We spend our time on online social platforms mingling with real people. We’ve become accustomed to seeing one another.

There’s an immediate “blindness” to stock photos when we see them. The NYT’s covered how we ignore generic photos way back in 2010!

Instead, use a combination of:

  • In-house photos (you & employees)
  • Unique, high-quality stock (sparingly)

Choose photos representative of your brand and offers.

Include illustrations and stylization with the photos to create punchy imagery.

5. Using prefetching

Prefetching tells the browser to load elements before user interaction. This reduces page load speed when users navigate away from the page.

An easy way to enable prefetching is attributing links with the rel=”prefetch”.

Tools like Prerender.io creates a cache of JS files. The file is delivered to the browsers and search bots. The middleware reduces load speed resulting in a happy visitor and improved SEO.

Want to learn more? Take a look at CSS-Trick’s guide to prefetching, preloading, and prebrowsing.

6. Going mobile first

Reasons to design for mobile:

  • Most access the web through their phones
  • Android will overtake Windows for Internet usage
  • People use 9 apps per day (30 per month)

The limited “real estate” of a phone screen presents challenges in design.

Design for mobile first by:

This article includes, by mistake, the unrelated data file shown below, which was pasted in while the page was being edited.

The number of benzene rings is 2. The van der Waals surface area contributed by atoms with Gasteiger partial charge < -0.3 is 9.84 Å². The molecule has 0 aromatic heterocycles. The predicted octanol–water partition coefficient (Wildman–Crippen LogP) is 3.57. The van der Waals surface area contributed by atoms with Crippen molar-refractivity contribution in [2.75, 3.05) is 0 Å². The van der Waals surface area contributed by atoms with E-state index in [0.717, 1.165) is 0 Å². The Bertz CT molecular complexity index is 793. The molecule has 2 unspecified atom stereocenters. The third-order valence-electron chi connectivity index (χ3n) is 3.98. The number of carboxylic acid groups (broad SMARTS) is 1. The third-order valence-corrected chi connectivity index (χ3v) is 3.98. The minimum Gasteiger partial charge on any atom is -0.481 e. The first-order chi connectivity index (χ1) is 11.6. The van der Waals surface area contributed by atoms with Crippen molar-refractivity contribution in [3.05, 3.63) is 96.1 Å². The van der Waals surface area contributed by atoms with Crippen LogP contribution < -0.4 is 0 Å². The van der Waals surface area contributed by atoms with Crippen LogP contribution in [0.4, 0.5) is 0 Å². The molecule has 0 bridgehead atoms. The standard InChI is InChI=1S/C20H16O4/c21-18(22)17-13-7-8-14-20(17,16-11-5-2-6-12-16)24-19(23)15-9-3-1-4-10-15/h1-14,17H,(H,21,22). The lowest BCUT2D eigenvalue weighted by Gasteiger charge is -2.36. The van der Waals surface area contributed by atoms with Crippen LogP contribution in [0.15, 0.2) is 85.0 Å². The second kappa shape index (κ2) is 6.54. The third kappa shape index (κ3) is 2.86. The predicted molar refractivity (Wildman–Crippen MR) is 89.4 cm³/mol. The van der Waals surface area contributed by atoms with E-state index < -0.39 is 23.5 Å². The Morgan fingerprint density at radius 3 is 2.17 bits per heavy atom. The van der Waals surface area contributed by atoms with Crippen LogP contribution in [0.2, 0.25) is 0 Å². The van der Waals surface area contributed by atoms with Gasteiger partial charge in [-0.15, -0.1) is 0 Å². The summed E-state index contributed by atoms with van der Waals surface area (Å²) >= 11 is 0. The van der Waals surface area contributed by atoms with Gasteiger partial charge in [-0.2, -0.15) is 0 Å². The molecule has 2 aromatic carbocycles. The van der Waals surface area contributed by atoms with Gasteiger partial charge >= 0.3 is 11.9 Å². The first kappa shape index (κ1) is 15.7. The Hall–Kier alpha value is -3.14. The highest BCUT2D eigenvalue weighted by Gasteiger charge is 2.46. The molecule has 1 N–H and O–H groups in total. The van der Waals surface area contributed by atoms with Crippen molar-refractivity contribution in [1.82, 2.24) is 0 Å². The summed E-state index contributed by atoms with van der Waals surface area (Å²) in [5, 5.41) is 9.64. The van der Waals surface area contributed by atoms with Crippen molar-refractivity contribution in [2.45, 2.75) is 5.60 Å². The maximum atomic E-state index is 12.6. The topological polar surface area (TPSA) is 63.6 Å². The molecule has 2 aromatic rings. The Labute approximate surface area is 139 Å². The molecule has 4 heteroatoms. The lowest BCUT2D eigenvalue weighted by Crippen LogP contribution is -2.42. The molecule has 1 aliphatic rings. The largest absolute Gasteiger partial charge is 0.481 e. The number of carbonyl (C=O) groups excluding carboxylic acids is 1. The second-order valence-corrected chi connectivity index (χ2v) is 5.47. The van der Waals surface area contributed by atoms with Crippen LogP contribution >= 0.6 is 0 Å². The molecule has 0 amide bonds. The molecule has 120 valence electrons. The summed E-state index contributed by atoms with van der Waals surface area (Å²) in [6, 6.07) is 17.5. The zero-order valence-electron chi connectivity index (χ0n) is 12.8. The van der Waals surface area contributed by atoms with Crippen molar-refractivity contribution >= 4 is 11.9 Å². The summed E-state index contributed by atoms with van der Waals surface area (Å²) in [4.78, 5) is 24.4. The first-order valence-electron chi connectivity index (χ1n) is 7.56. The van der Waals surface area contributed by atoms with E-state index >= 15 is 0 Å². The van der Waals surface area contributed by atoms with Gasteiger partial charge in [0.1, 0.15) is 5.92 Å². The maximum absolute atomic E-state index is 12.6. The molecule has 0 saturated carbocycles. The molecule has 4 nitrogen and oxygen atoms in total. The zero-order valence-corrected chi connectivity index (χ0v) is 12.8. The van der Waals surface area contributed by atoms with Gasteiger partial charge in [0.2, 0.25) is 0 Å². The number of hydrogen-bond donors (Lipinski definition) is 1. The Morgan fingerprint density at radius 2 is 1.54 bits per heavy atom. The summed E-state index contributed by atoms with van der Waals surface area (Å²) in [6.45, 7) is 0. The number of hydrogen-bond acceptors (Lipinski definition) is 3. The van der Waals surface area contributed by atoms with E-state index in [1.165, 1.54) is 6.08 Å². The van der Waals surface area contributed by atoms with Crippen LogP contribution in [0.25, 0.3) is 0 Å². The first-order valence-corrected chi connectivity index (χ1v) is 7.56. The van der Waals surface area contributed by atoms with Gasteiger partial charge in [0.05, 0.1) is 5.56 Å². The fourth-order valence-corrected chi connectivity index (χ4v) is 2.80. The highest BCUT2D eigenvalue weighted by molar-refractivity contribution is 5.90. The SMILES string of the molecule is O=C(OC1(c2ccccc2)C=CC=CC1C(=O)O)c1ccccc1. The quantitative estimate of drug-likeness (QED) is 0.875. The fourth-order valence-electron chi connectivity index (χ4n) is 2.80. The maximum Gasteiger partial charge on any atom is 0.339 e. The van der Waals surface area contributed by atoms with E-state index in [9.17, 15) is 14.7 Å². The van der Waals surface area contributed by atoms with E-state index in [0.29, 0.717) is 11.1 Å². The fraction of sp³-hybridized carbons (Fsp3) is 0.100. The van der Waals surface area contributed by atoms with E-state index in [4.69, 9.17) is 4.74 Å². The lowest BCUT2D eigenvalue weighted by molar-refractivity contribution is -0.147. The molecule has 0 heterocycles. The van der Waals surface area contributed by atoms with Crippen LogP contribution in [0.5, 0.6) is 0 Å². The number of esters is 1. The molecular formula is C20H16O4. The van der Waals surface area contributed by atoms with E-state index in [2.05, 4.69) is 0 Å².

• Removing unnecessary navigation
  • Reducing page file sizes
  • Placing content front-and-center
  • Setting a visual hierarchy
  • Avoiding large graphics

A simple way to implement mobile-first design is by using website-to-app services such as Wix or Squarespace. These tools will take your existing site and convert it into a mobile-friendly design. Then, package it as an app!

The entire process of this conversion should take less than an afternoon. Minus minor tweaking and listing it in app stores.

7. Compressing graphics

A couple hundred extra bits of data can make all the difference in reducing page load speed. Reducing site graphics is easy with the help of file compression tools.

Want to compress images online?

  • Tinypng.com
  • Kraken.io
  • Webresizer.com

Else, use a desktop application to make the tweaks:

  • Photoshop
  • Gimp
  • XnView

These programs contain options to resample photos to keep image quality while reducing file size. In Photoshop, you will find this within the Image Dialog Box when sizing and saving the image.

Feeling lazy and use WordPress? Use the SmushIt plugin to automatically reduce image sizes while keeping the quality.

Experimental Hacks and Measurable Results

What works for one site may not work for another. These hacks may draw upon best practices and experimentation but you should use analytics to verify results.

Tools to help with measuring would include:

  • Crazy Egg (heat mapping)
  • Optimizely (A/B testing)
  • ClickTale (analytics)

UserTesting.com (another great testing tool for our list) recommends an internal approach to major design changes. Set benchmarks and test the new front end optimization features within a closed group before taking it live.

Hungry for more Hacks?

Our blog covers a range of website tips and tricks.

You’re bound to find additional front end optimization hacks. Experiment with applying hacks aimed at specific niches that aren’t used within yours. Shake up your industry and set new standards!

You’ve put in the hard work crafting great content. Get it found.